Tuesday, September 11, 2012

The Ex-1936 (Spanish Revolution) EP (1986)

"Well I used to be disgusted/but now I try to be amused"-Elvis Costello, "Red Shoes"

"A cheap holiday in other peoples' misery...."-Johnny Rotten, "Holidays in the Sun"

I was going to post The Proletariat's 1985 Lp, "Indifference," to celebrate 9/11, but zippyshare has dropped every LP I've tried to upload for the past two days.

So instead, to celebrate the atrocity generator that was 9/11/01, I give you The Ex's "1936.' For those of you who haven't heard it or them, the Dutch band covered four original Anarchist songs from the Spanish Revolution (or Civil War, depending on who you are). Folk songs they ain't, though: "No Pasaran" is a wrecking ball, with all the urgency that the workers and peasants of Spain must have felt when they rose up against the planned military coup of Franco and his goons in 1936. The other three songs are in the same vein: bracing, intense-in-a-non-hardcore-or-noise sorta way. The highest compliment I can give the Ex is that they did justice to songs that were originally sung by people fighting and dying against Fascism.

THEY SHALL NOT PASS. You really should buy a physical copy of this album, at The Ex's website.: the booklet is a beautiful, heartbreaking collection of photos of the people who made the Spanish revolution, along with an unabashedly partisan history of the war from an Anarchist perspective.

As mentioned, I'm posting this to commemorate 9.11. Listening to this music in 2012, I can't help but feel perverse, in much the same way I would imagine it would feel reading pamphlets from 1789 in post-Waterloo, Restoration-era Europe ca. 1820: this is an artifact from a moment when people saw a chance to create a liberated existence, and took it. That moment was drowned in blood, at the hands of Communists, Liberals, Fascists, and the Nazis; but at least they fought for it. Looking back, it's almost impossible to conceive of that moment as having existed anywhere in the world.

Americans certainly can't say that. Occupy? Give me a fucking break. Even more than that, this album makes me cringe thinking of self-styled American anarchism: vegan assholes denouncing each other for being insufficiently freegan does not a revolution maketh. Ultimately, I think that 9/11 was only a tragedy for the rest of the world, particularly the global South, since it's the people of Iraq, Afghanistan, Yemen, etc. that have to live with the consequences. Sure, drones are being deployed in American cities and NYC itself more and more resembles a prison, but ultimately, us Americans deserve it: what goes around comes around, and the American middle class is finally learning what it feels like to be targeted by the state. Good fucking riddance.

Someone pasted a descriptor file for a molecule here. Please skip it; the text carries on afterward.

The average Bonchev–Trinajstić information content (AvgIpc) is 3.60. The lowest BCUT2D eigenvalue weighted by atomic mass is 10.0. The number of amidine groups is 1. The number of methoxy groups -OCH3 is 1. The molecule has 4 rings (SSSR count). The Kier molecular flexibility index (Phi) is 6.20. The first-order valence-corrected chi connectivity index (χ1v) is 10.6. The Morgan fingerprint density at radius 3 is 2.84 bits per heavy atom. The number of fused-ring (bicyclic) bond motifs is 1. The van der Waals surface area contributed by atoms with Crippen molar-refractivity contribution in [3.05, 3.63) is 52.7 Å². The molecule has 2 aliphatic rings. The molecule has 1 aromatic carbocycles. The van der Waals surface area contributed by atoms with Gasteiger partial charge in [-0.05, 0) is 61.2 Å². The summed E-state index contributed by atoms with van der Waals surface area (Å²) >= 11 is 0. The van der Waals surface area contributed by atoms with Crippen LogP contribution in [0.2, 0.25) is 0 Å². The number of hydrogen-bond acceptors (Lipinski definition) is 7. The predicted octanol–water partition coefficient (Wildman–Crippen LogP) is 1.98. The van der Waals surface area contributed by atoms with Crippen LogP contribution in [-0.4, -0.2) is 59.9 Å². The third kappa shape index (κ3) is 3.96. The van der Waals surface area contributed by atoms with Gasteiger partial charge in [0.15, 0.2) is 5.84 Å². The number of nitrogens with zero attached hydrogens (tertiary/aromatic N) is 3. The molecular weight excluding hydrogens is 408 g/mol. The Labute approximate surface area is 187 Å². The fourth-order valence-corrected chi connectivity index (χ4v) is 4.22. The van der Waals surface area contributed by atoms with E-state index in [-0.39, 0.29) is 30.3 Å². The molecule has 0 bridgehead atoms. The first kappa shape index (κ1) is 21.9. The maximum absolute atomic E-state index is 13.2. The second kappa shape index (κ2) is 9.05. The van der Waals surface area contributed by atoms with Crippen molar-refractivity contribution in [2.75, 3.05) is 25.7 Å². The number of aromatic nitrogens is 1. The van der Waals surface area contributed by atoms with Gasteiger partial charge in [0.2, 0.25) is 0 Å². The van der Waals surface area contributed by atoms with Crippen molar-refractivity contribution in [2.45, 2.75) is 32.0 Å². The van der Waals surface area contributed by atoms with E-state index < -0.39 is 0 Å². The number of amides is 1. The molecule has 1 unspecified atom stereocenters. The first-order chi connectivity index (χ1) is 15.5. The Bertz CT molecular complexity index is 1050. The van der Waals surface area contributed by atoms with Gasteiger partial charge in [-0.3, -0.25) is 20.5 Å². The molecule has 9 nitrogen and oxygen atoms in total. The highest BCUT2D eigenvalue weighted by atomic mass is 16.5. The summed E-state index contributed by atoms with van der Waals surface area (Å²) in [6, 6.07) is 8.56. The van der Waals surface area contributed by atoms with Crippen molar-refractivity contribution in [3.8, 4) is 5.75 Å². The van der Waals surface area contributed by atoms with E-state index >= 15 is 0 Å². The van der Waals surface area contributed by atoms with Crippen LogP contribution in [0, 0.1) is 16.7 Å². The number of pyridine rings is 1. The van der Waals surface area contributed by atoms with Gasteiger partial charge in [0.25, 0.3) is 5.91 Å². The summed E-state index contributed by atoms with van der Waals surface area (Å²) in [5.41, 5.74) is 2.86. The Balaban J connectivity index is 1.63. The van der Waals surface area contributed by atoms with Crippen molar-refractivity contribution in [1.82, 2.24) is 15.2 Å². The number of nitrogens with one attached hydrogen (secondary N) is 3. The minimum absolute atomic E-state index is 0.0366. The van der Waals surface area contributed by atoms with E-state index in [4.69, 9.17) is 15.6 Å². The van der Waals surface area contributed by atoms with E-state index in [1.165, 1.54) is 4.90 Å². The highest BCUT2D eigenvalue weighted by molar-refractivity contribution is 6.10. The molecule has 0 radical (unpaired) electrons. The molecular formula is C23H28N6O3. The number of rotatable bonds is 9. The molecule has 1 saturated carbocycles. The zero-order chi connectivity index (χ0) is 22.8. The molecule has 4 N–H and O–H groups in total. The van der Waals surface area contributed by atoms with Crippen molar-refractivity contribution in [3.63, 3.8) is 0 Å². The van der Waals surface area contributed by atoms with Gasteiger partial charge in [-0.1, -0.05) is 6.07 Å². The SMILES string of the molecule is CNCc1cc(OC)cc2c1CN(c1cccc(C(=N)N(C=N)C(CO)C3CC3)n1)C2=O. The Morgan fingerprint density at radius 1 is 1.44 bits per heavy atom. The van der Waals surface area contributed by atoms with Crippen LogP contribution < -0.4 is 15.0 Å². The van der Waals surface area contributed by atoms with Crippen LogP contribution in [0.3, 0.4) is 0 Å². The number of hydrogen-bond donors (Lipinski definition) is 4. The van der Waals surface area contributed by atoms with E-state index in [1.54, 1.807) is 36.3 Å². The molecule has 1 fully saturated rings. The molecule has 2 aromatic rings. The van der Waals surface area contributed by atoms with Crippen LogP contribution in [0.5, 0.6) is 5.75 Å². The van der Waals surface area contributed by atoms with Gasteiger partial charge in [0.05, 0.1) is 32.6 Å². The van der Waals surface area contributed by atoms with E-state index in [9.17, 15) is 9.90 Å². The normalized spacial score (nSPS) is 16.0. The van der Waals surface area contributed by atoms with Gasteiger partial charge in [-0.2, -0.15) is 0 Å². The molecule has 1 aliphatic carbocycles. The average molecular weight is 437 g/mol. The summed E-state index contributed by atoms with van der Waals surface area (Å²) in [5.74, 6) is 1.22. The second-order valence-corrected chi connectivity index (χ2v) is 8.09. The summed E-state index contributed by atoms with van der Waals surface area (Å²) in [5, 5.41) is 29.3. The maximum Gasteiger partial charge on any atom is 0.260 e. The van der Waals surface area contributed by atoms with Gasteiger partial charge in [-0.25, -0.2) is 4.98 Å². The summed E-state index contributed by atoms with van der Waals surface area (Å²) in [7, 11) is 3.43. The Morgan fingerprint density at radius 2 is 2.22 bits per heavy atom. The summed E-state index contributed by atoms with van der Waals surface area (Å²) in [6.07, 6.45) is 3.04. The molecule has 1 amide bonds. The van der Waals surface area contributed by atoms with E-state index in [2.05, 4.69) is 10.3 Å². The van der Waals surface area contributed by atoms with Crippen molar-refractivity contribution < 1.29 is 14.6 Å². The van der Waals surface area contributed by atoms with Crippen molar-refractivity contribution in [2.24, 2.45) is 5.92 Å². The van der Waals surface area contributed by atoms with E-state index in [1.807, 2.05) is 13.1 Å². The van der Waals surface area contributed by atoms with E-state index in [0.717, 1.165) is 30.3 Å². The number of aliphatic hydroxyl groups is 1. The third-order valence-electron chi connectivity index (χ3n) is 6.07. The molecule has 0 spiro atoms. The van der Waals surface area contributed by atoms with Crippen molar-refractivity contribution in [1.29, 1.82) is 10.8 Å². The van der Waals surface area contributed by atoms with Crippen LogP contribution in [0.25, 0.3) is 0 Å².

1. Great record, great post. I posted this back on May Day with a survey of the revolution itself.

    I think the next few decades are going to be scary as shit, but it's gonna get worse before it gets better.

  2. "vegan assholes denouncing each other for being insufficiently freegan does not a revolution maketh"


    But no need to be fatalistic, its gonna get better.

    P.s. I am an anarchist musician too :)

    anarchist songs

  3. @Zen: I just noticed yr posting of 1936-great write up!

    @Ben: Diggin' yr Sumerian track, direct and to the point ina very quirky way.

    Re: the wider picture: "Of course there is hope, all the hope in the world. Only not for us."-Franz Kafka to Max Brod, 1920s.